Section 1

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Adding/subtracting vectors

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Cards (30)

Section 1

(30 cards)

Adding/subtracting vectors

Front

You simply place the start of a vector onto the end of another vector, and the line that connects the two is the result. If you want to subtract a minus b then it means you use the negative vector (opposite direction) of b.

Back

Column Vector

Front

Another way of representing a vector quantity

Back

log(a/b)

Front

log(a) - log(b)

Back

Strength of Correlation

Front

If the points are close together and follow a linear path, then they have strong correlation. If they are scattered they have a weak/no correlation.

Back

a^(m+n)

Front

a^m x a^n

Back

(a^m)^n

Front

a^(m x n)

Back

Front

Back

Vector

Front

A quantity that has magnitude and direction - can be visualised using an arrow (the length is the magnitude and where it is pointing is the direction) - they are parallel if they have the same direction and magnitude - a negative of a vector means it has the same length but points in a different direction

Back

y=b^x

Front

logb(y) = x

Back

Inverse Function

Front

To find out the inverse of a function flip the y and the x and isolate the y. - the domain of the original function will be the range of the inverse function - the range of the original function will be the domain of the inverse function - an inverse function is a reflection of the original function in y=x, meaning they are symmetrical about the line y = x

Back

Relative Frequency

Front

Frequency / Number of Trials

Back

Perimeter

Front

For any shape, add the length of all sides together.

Back

Distance Formula

Front

d = √[( x₂ - x₁)² + (y₂ - y₁)²] Formula used to find the distance between two points on the cartesian plane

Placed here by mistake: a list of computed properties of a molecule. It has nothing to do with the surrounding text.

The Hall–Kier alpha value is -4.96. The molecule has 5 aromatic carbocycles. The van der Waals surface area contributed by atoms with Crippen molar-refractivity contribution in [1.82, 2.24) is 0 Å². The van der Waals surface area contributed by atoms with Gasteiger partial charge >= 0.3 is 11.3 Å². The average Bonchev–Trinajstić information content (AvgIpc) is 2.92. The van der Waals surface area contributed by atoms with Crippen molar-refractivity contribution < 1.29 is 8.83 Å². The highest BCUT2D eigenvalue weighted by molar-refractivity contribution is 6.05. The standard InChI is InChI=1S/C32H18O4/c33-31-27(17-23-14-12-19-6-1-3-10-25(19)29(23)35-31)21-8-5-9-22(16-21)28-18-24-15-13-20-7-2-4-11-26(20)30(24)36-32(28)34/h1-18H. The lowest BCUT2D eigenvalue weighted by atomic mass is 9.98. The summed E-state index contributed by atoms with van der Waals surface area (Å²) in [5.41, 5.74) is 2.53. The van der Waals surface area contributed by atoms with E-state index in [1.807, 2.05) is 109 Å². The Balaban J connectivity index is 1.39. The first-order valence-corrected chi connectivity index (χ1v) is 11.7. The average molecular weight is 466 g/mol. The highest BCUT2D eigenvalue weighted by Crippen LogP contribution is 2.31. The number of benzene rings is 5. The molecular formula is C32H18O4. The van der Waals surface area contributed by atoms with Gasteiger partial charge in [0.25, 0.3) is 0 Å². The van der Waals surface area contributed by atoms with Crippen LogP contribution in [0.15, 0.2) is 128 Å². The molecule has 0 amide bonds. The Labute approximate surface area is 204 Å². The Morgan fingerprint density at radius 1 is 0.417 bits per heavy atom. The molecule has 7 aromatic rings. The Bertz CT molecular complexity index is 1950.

Back

How to Find Quadratic Functions

Front

y= a(x - h)2 + k : the vertex form of a quadratic equation - a is the constant - (h,k) is the coordinates of the vertex - If a<0, we have a function that goes down - If a>0, we have a function that goes up - When the vertex form is y = a(x + h)2 + k, the coordinate of the vertex will be (-h, k) - When the vertex form is y = a(x - h)2 - k, the coordinate of the vertex will be (h, -k)

Back

SOHCAHTOA

Front

Sin θ = Opposite/Hypotenuse Cos θ = Adjacent/Hypotenuse Tan θ = Opposite/Adjacent

Back

Midpoint Formula

Front

Formula for calculating the midpoint between two lines on the cartesian plane, also known as the average of the x's and the average of the y's (x₁+x₂)/2, (y₁+y₂)/2

Back

log(ab)

Front

log(ab) = log(a) + log(b)

Back

Function

Front

When no value of x has two values of y, and when every element in x is directly related to a y element.

Back

Direct Variation

Front

a linear function defined by an equation of the form y=kx, where k does not equal 0

Back

Cubic Equation

Front

ax^3 + bx^2 + cx + d If a > 0, the graph will look like this: Positive Cubic If a < 0, the graph will look like this: Negative Cubic ax^3 + bx^2 + cx + d can also be arranged into the form a(x-h)^3 + k, and hence helps you to determine the translations: If h > 0, the curve moves h units to the left If h < 0, the curve moves h units to the right If k > 0, the curve moves k units up If k < 0, the curve moves k units down

Back

Inverse Variation

Front

Mathematical relationship between two variables which can be expressed by an equation in which the product of two variables is equal to a constant: y=k/x

Back

Interpolation and Extrapolation

Front

The highest and lowest values of x in a line. Values that are between these two numbers are interpolates and values that are outside are called extrapolation (unreliable because it assumes that the line continues beyond the poles)

Back

Scalar

Front

A physical quantity that has magnitude only.

Back

log(a)^b

Front

b . log(a) or log(a)

Back

Range

Front

all the y values in a function

Back

Domain

Front

all the x values in a function

Back

a^(m-n)

Front

(a^m)/(a^n)

Back

Gradient Rules

Front

The gradient is the rise over the run - parallel lines have equal gradients - perpendicular lines have negative reciprocal gradients

Back

Correlation

Front

A relationship between data points. Positive means it goes up/gets bigger and negative means it goes down/gets less.

Back

Area

Front

For a square/rectangle multiply one side by another For a triangle multiply the base by the height and divide it by two

Back